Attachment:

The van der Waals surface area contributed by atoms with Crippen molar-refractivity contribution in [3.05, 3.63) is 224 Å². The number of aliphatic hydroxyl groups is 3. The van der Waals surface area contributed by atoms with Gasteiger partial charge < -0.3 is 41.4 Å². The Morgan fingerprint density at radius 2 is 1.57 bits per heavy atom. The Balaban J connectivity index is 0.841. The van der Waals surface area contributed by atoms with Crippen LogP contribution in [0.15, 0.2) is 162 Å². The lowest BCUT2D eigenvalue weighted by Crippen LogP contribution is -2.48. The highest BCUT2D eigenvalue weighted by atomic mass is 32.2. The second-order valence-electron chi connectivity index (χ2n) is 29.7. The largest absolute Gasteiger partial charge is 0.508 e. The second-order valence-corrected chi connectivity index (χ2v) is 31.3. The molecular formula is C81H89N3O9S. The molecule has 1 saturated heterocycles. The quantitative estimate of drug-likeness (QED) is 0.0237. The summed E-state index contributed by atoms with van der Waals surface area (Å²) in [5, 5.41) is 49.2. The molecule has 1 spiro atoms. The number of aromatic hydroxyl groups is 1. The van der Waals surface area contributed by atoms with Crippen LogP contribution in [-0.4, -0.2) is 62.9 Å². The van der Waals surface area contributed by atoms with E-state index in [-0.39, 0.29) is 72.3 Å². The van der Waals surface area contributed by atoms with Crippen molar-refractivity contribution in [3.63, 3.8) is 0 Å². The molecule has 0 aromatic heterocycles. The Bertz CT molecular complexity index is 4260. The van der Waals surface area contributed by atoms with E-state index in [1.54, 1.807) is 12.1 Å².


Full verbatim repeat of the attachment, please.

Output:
The van der Waals surface area contributed by atoms with Crippen molar-refractivity contribution in [3.05, 3.63) is 224 Å². The number of aliphatic hydroxyl groups is 3. The van der Waals surface area contributed by atoms with Gasteiger partial charge < -0.3 is 41.4 Å². The Morgan fingerprint density at radius 2 is 1.57 bits per heavy atom. The Balaban J connectivity index is 0.841. The van der Waals surface area contributed by atoms with Crippen LogP contribution in [0.15, 0.2) is 162 Å². The lowest BCUT2D eigenvalue weighted by Crippen LogP contribution is -2.48. The highest BCUT2D eigenvalue weighted by atomic mass is 32.2. The second-order valence-electron chi connectivity index (χ2n) is 29.7. The largest absolute Gasteiger partial charge is 0.508 e. The second-order valence-corrected chi connectivity index (χ2v) is 31.3. The molecular formula is C81H89N3O9S. The molecule has 1 saturated heterocycles. The quantitative estimate of drug-likeness (QED) is 0.0237. The summed E-state index contributed by atoms with van der Waals surface area (Å²) in [5, 5.41) is 49.2. The molecule has 1 spiro atoms. The number of aromatic hydroxyl groups is 1. The van der Waals surface area contributed by atoms with Crippen LogP contribution in [-0.4, -0.2) is 62.9 Å². The van der Waals surface area contributed by atoms with E-state index in [-0.39, 0.29) is 72.3 Å². The van der Waals surface area contributed by atoms with Crippen molar-refractivity contribution in [3.63, 3.8) is 0 Å². The molecule has 0 aromatic heterocycles. The Bertz CT molecular complexity index is 4260. The van der Waals surface area contributed by atoms with E-state index in [1.54, 1.807) is 12.1 Å².